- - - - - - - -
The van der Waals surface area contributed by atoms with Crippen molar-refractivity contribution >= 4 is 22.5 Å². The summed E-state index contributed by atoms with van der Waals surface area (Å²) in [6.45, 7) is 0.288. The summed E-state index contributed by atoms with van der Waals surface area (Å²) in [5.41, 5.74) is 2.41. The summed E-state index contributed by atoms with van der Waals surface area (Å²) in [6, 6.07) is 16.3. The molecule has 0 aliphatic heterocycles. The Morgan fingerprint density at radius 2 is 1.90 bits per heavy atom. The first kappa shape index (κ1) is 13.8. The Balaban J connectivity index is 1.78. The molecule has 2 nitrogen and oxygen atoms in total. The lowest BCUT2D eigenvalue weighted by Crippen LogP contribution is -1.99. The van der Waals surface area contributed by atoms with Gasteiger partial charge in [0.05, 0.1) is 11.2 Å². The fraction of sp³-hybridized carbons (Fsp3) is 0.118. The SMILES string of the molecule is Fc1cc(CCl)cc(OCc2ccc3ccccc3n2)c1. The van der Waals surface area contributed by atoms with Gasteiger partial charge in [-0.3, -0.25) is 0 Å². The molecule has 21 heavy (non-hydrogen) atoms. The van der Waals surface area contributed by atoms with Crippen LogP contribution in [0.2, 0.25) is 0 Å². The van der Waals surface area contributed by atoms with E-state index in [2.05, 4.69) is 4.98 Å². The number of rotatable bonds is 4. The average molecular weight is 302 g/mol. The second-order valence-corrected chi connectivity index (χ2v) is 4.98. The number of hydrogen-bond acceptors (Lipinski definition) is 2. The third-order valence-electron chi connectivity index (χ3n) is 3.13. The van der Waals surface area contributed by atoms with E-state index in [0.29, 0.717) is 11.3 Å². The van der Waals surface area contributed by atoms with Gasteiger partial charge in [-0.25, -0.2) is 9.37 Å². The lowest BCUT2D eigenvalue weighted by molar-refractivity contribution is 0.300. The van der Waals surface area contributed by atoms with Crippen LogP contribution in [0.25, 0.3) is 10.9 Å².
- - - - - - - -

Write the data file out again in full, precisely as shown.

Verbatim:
The van der Waals surface area contributed by atoms with Crippen molar-refractivity contribution >= 4 is 22.5 Å². The summed E-state index contributed by atoms with van der Waals surface area (Å²) in [6.45, 7) is 0.288. The summed E-state index contributed by atoms with van der Waals surface area (Å²) in [5.41, 5.74) is 2.41. The summed E-state index contributed by atoms with van der Waals surface area (Å²) in [6, 6.07) is 16.3. The molecule has 0 aliphatic heterocycles. The Morgan fingerprint density at radius 2 is 1.90 bits per heavy atom. The first kappa shape index (κ1) is 13.8. The Balaban J connectivity index is 1.78. The molecule has 2 nitrogen and oxygen atoms in total. The lowest BCUT2D eigenvalue weighted by Crippen LogP contribution is -1.99. The van der Waals surface area contributed by atoms with Gasteiger partial charge in [0.05, 0.1) is 11.2 Å². The fraction of sp³-hybridized carbons (Fsp3) is 0.118. The SMILES string of the molecule is Fc1cc(CCl)cc(OCc2ccc3ccccc3n2)c1. The van der Waals surface area contributed by atoms with Gasteiger partial charge in [-0.3, -0.25) is 0 Å². The molecule has 21 heavy (non-hydrogen) atoms. The van der Waals surface area contributed by atoms with Crippen LogP contribution in [0.2, 0.25) is 0 Å². The van der Waals surface area contributed by atoms with E-state index in [2.05, 4.69) is 4.98 Å². The number of rotatable bonds is 4. The average molecular weight is 302 g/mol. The second-order valence-corrected chi connectivity index (χ2v) is 4.98. The number of hydrogen-bond acceptors (Lipinski definition) is 2. The third-order valence-electron chi connectivity index (χ3n) is 3.13. The van der Waals surface area contributed by atoms with E-state index in [0.29, 0.717) is 11.3 Å². The van der Waals surface area contributed by atoms with Gasteiger partial charge in [-0.25, -0.2) is 9.37 Å². The lowest BCUT2D eigenvalue weighted by molar-refractivity contribution is 0.300. The van der Waals surface area contributed by atoms with Crippen LogP contribution in [0.25, 0.3) is 10.9 Å².